ETSY Product Photography
In Etsy’s customer research, shoppers have told them that product photos are critical to their purchase decision. In fact, it’s their most important factor in deciding to buy, even more important than the postage cost, customer reviews, or even the price of the item itself.
This is ETSY's guide to the 7 essential product shots.
1. Studio shot
What it is: Your product on a plain background with plenty of light
Why use it: A studio shot is a clear way to show potential customers what you’re selling. When shoppers browse thumbnail images, they’re drawn to clear, bright photos that show off the product. Clear photos help set a realistic expectation of what a customer will be receiving in the mail, helping you to avoid the hassle of returns and exchanges. This is also a good opportunity to photograph all the listing variations you offer – you can link listing photos to each variation to give shoppers more information.
2. Lifestyle shot
What it is: Your product looking good in its natural habitat
Why use it: A lifestyle shot helps people imagine what their lives would be like if they owned your product. This aspirational style of photo creates a scene illustrating the product being used that can help sway shoppers to make a purchase. If you sell complementary items, such as hats and scarves in the same colour palette, try photographing them together to encourage additional purchases.
3. Scale shot
What it is: A photo of your product that visually communicates how big (or small) it is
Why to use it: Shoppers want to know what that enamel pin looks like on a real lapel, if that knit hat fits an infant or an adult, or if that vase holds one bloom or a whole bouquet.
4. Detail shot
What it is: A close-up photo that highlights your product's features from all angles
Why use it: Close-up shots show off the quality and texture of the materials and zoom in on important details, such as the lining of a purse, a necklace clasp, or the binding of a sketchbook. For vintage pieces, detail shots can also be used to show imperfections and set clear expectations for shoppers.
5. Group shot
What it is: Your products clustered together
Why use it: Group shots are especially good for documenting products sold in multiples, such as sets of bowls or craft supplies, like beads and buttons. Products available in different colours, finishes, or materials (such as rings available in silver and gold metals or mugs with different coloured glazes) also benefit from the group treatment. A grouping can be a good way to depict depth, variations, and different sides and angles of the product in one compelling image.
6. Packaging shot
What it is: An image of your product’s packaging
Why to use it: Knowing how your product is packaged gives customers a better sense of your branding and what to expect in the mail. A beautiful packaging shot can also help to convey that your item makes a great gift.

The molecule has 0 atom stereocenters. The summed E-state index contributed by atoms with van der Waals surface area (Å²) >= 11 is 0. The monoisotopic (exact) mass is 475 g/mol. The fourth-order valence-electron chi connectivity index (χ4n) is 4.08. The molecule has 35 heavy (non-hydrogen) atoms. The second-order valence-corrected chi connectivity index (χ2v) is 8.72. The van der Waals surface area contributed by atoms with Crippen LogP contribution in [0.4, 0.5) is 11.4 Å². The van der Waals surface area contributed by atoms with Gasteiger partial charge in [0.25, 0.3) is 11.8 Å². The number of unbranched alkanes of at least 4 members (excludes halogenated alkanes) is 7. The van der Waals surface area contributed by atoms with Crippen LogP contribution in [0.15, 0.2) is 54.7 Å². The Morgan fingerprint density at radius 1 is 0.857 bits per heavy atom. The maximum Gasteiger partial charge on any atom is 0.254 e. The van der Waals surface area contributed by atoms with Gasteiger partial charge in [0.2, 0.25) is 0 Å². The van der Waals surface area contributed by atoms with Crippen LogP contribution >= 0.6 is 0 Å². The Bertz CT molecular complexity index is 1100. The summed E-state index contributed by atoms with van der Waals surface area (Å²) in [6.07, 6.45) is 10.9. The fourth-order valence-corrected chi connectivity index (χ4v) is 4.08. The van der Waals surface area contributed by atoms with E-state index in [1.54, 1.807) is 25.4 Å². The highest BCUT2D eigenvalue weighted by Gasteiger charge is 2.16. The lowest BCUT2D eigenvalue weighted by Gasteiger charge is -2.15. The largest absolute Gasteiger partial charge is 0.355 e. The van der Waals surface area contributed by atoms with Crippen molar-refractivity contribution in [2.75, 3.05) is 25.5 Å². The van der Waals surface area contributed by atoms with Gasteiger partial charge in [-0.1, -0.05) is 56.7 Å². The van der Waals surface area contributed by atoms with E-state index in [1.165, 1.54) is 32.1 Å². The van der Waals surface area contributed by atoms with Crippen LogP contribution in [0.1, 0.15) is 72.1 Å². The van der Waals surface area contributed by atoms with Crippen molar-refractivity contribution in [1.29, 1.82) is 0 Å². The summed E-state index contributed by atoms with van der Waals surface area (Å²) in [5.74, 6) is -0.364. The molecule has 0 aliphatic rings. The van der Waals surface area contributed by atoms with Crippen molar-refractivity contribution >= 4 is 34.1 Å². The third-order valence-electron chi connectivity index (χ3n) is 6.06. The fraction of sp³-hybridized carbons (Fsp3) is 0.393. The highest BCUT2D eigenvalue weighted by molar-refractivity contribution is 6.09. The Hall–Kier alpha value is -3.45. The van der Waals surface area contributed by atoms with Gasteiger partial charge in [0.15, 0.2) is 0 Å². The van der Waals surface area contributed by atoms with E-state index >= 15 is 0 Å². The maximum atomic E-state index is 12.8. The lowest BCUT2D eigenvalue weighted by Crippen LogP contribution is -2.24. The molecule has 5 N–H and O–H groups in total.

7. Process shot
What it is: Your product being made
Why use it: A process shot can be used to emphasize the level of workmanship that went into a particular item. These types of shots are also handy for promoting your business on social media.
Putting it all together
You can use any combination of these seven photo types when shooting your items, choosing the shots that highlight your product’s best features. Because product photos drive sales, take advantage of as many opportunities as you have to show your product from every angle. (For instance, on Etsy, you can add up to 10 photos per listing. Learn more about how to list items on Etsy.) As you put together your shots, pay extra attention to the first photograph on your listing. In order to draw in shoppers, make sure your product’s main image (or thumbnail image) is a clear, eye-catching photo.
The recommended size for listing images is 2000px for the shortest side of the image, and a resolution of 72PPI.
The first photo in a listing should be horizontal (landscape) or square. This ensures that the centre focal point of the image appears in the cropped thumbnail views.
Your first listing photo also dictates the shape of the photos that follow. Uploading the same shape photos for all listing photos will create a more cohesive browsing experience.
Etsy auto-rotates listing photos, but keep in mind that this depends on information included by your camera in the image file.
If your listing images are still uploading sideways, try using a photo editing service to rotate your images, or retake the photo while holding the camera in a different position. Remember that the orientation of your subject matter should match the orientation of the camera.
Listing image thumbnails
Make sure that your thumbnail images have enough of a border that they can be cropped to a square thumbnail without losing some of the product.
Our recommendations are:
- Crop your images using Etsy’s crop tool to ensure accurate framing of your item. Using an uncropped image may result in inaccuracies on the final thumbnail.
- Try to capture images of your item further back then you think you’ll need. This will give you the ability to crop in without losing parts of your item.
- Avoid square crops. Upload horizontal or landscape images.
- Use an aspect ratio of 4:3.
For more ETSY photography guides see their ultimate guide to product photography here